Word is: multi-language.
Or better, “bilingual”. In my case, I basically had the need to write articles in two languages (italian and english). During my first search I read about plugins that support multiple language in a single post with features to switch them client-side. This is not exactly what I was looking for: different entries in different language but one related to the other as one the translation of the other. The language switch should be “global”: browsing the blog in english the user have to see only english posts; each entry should expose a link to its translation -if any- in the other language, otherwise show a “No translation” label.
All this, and even more of course, is made possible applying the “Gengo” worpress plugin.
Well, actually Gengo -as is- did’t fulfill all my requirements so I had to apply a lot of code modification to make it work as I needed.
First of all, Gengo expect to receive the current language as a parameter in the query-string (e.g. ?language=en) which, once activated the URL rewrite wordpress option (as I did), will show in the URL as a “/en/” appended in any context, for instance a full URL could be:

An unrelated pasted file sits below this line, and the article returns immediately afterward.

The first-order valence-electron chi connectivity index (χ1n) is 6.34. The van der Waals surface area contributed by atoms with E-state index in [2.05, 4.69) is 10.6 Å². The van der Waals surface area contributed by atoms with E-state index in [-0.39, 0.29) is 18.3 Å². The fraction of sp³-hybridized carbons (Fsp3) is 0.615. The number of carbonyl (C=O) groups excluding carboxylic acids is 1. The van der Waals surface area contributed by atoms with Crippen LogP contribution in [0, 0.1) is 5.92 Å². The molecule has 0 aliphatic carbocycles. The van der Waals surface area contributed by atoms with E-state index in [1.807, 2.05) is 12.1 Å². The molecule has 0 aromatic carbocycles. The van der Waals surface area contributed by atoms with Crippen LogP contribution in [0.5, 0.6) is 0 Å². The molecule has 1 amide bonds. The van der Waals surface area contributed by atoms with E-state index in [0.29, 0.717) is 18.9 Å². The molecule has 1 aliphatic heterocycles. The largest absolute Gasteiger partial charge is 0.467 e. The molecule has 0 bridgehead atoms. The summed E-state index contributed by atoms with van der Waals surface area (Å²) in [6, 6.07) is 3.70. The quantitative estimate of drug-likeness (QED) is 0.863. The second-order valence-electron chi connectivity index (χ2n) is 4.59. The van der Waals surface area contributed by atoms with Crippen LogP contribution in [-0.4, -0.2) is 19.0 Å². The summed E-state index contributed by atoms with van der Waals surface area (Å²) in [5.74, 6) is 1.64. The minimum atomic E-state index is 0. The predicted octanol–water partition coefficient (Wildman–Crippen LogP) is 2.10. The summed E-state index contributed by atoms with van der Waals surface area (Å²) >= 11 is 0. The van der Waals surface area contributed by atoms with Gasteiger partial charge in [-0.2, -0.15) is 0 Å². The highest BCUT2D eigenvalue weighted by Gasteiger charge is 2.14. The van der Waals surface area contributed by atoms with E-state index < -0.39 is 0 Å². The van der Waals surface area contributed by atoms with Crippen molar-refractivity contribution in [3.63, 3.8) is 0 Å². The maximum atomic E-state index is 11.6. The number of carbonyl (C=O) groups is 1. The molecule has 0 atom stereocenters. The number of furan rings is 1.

This solution, to me and others -as I could read in theis forums- looks quite ugly.
Since outside the section where Wordpress is installed (/pages here in this site) the whole site language setting is determined by a subdomain (3rd level), it.heracleums.org for italian version and no subdomain (heracleums.org) for english one, I wanted Gengo to determine the current language the same way. This is the first relevant modification I had to apply.
The other aspect to be aware of using Gengo is that even its latest version does not currently support WP 2.1! Anyway, as far as I can see, this is actually creating problems when setting translation relations in the WP Write/Manage post page but fortunately you can make this association in the plugin’s “translations” page.
A related problem happens trying to get the single entry translations -the language switch- in the theme: it doesn’t work saying “No translations” even if all is properly set. The workaround requires constant mySQL queries: this led me quickly to consider using a cache management plugin (discussed later).
All the rest is working unexpectedly good, just to tell about another nice multilingual feature: the Categories, a common object through the different languages, have each their translation.
The rest of my work is all about the custom Theme development which have to show the same look of the whole site, current language awareness for various labels and captions -usually written in english directly in the HTML code of the theme-, pure CSS styling and various issues.